Another area that often leads to innovative ideas is reviewing data and research support for the project. Having all of the data up front, and scanning it for opportunities or anomalies, can help generate unique ways to leverage the facts creatively. The more transparency you can get (whether it is customer research, impromptu focus groups or research on what the competition is doing,) will help you think of new ideas that are on target and relevant.

Play instead of pray (for ideas)

There is a direct correlation between creativity and play. Just watch any group of children playing a game and you can see their imaginations come to life. To that end, in your brainstorming session have items like Play-Doh, Silly Putty, crayons, markers and sketch pads at hand. Getting physical with objects and toys will open up your inner child and trigger the right side of your brain.

Play word games to generate ideas. Choose random words that capture the essence of your objective, or descriptive words that embody the solution you are striving for. Don’t be afraid to push the envelope and choose words that are the exact opposite of what you would expect. Language can also be the gateway to creativity. While you are at it, ask questions and challenge the status quo. Play with “what if?” scenarios. If you get stuck, also try running with prompters like who, what, when, where and why to generate more words and ideas. If you do enough of this, you may start to see patterns emerge. Circle the word patterns and themes that are related as these may be a subtopic worth exploring.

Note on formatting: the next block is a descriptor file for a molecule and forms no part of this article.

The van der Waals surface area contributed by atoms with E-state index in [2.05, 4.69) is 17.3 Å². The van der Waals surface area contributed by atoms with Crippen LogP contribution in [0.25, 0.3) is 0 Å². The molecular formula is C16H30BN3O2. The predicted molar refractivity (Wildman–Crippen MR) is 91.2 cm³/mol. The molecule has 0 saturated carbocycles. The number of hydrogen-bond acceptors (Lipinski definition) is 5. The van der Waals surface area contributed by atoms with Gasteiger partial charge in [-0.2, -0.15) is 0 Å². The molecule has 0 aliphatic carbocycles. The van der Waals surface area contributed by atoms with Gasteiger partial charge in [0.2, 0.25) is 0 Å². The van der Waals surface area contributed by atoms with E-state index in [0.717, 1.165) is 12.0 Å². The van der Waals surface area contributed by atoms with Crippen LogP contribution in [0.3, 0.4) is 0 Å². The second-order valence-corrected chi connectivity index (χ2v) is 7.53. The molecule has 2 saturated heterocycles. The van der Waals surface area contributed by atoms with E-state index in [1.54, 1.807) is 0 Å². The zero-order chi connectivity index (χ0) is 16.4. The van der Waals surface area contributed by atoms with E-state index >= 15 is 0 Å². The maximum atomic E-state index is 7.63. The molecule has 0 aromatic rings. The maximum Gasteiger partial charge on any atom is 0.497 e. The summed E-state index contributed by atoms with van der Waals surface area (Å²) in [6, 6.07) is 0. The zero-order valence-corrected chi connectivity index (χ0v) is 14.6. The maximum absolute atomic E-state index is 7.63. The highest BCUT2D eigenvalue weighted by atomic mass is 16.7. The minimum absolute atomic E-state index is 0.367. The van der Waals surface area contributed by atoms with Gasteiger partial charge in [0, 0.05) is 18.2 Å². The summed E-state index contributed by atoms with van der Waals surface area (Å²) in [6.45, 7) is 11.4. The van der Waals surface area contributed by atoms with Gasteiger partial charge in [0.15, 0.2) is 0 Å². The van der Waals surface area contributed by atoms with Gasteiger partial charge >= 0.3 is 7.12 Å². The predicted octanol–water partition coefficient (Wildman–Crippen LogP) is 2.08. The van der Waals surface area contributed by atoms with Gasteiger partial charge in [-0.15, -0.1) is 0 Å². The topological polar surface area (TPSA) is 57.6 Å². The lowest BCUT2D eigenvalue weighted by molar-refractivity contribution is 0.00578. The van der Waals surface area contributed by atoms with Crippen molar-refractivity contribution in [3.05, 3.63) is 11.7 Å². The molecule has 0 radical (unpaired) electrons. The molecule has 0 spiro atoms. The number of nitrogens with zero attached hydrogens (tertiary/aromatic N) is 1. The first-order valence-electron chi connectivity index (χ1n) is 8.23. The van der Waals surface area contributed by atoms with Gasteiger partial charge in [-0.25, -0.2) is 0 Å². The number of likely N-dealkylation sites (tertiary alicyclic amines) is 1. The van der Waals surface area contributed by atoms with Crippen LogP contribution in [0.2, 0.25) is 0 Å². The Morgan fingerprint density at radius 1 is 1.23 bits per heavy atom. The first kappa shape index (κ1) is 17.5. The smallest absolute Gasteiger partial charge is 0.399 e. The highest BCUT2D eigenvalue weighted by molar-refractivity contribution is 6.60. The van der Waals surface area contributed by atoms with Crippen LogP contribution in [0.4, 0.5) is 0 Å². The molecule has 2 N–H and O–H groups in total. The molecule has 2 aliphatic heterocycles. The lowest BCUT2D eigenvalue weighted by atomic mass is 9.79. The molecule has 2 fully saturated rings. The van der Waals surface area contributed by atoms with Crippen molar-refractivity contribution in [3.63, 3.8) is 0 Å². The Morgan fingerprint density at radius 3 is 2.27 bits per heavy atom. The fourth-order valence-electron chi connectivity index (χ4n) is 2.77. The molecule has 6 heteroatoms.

Don’t be afraid to go too far with a big idea. Even if what you come up with may be too crazy or too expensive to launch in the real world, the essence of it may be something that could to lead to a tangible or innovative solution.

If after some time you don’t feel the ideas are coming, take a break. By letting things settle in and coming back to it later (a few hours or the next day,) often an idea will germinate from a seed planted in your mind from your earlier brainstorming session. 

Use the right tools